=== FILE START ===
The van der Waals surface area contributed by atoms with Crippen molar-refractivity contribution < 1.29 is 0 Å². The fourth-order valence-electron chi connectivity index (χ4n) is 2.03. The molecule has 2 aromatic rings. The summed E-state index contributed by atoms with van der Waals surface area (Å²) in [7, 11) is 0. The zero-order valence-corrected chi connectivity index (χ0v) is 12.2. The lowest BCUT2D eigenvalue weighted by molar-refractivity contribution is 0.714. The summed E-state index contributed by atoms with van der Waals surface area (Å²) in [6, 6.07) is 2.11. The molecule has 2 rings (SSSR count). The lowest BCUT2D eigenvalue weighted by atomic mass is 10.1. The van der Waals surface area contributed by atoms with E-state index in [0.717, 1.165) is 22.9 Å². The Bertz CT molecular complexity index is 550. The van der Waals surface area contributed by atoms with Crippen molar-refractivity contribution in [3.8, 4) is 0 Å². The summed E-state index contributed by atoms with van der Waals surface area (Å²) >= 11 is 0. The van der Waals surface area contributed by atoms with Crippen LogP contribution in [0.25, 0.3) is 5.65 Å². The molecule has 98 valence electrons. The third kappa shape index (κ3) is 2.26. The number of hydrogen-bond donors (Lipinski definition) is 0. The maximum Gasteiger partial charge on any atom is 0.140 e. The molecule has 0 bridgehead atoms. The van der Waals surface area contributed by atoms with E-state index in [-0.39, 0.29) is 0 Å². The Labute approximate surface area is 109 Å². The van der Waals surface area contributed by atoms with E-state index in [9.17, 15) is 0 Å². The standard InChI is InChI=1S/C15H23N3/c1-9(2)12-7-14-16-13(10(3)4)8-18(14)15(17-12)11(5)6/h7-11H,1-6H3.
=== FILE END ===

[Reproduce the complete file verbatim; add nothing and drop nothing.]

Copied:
The van der Waals surface area contributed by atoms with Crippen molar-refractivity contribution < 1.29 is 0 Å². The fourth-order valence-electron chi connectivity index (χ4n) is 2.03. The molecule has 2 aromatic rings. The summed E-state index contributed by atoms with van der Waals surface area (Å²) in [7, 11) is 0. The zero-order valence-corrected chi connectivity index (χ0v) is 12.2. The lowest BCUT2D eigenvalue weighted by molar-refractivity contribution is 0.714. The summed E-state index contributed by atoms with van der Waals surface area (Å²) in [6, 6.07) is 2.11. The molecule has 2 rings (SSSR count). The lowest BCUT2D eigenvalue weighted by atomic mass is 10.1. The van der Waals surface area contributed by atoms with E-state index in [0.717, 1.165) is 22.9 Å². The Bertz CT molecular complexity index is 550. The van der Waals surface area contributed by atoms with Crippen molar-refractivity contribution in [3.8, 4) is 0 Å². The summed E-state index contributed by atoms with van der Waals surface area (Å²) >= 11 is 0. The van der Waals surface area contributed by atoms with Crippen LogP contribution in [0.25, 0.3) is 5.65 Å². The molecule has 98 valence electrons. The third kappa shape index (κ3) is 2.26. The number of hydrogen-bond donors (Lipinski definition) is 0. The maximum Gasteiger partial charge on any atom is 0.140 e. The molecule has 0 bridgehead atoms. The van der Waals surface area contributed by atoms with E-state index in [-0.39, 0.29) is 0 Å². The Labute approximate surface area is 109 Å². The van der Waals surface area contributed by atoms with E-state index in [9.17, 15) is 0 Å². The standard InChI is InChI=1S/C15H23N3/c1-9(2)12-7-14-16-13(10(3)4)8-18(14)15(17-12)11(5)6/h7-11H,1-6H3.